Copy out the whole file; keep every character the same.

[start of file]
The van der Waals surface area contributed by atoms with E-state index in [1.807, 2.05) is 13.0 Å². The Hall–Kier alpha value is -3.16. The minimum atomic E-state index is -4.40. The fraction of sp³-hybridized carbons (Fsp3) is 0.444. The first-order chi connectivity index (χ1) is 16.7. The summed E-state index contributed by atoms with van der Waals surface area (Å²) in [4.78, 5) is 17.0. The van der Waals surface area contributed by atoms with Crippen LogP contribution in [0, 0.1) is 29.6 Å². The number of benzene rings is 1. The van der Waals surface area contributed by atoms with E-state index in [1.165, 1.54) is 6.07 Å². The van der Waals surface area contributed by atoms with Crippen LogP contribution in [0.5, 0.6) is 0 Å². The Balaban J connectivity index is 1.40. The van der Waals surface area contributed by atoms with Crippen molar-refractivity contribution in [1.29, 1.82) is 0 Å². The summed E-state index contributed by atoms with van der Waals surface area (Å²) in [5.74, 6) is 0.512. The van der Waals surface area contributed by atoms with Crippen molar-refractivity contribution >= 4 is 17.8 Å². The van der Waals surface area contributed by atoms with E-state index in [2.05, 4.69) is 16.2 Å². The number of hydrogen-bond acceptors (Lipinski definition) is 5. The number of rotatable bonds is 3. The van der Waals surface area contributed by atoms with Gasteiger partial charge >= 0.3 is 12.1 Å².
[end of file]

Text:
The van der Waals surface area contributed by atoms with E-state index in [1.807, 2.05) is 13.0 Å². The Hall–Kier alpha value is -3.16. The minimum atomic E-state index is -4.40. The fraction of sp³-hybridized carbons (Fsp3) is 0.444. The first-order chi connectivity index (χ1) is 16.7. The summed E-state index contributed by atoms with van der Waals surface area (Å²) in [4.78, 5) is 17.0. The van der Waals surface area contributed by atoms with Crippen LogP contribution in [0, 0.1) is 29.6 Å². The number of benzene rings is 1. The van der Waals surface area contributed by atoms with E-state index in [1.165, 1.54) is 6.07 Å². The van der Waals surface area contributed by atoms with Crippen LogP contribution in [0.5, 0.6) is 0 Å². The Balaban J connectivity index is 1.40. The van der Waals surface area contributed by atoms with Crippen molar-refractivity contribution in [1.29, 1.82) is 0 Å². The summed E-state index contributed by atoms with van der Waals surface area (Å²) in [5.74, 6) is 0.512. The van der Waals surface area contributed by atoms with Crippen molar-refractivity contribution >= 4 is 17.8 Å². The van der Waals surface area contributed by atoms with E-state index in [2.05, 4.69) is 16.2 Å². The number of hydrogen-bond acceptors (Lipinski definition) is 5. The number of rotatable bonds is 3. The van der Waals surface area contributed by atoms with Gasteiger partial charge >= 0.3 is 12.1 Å².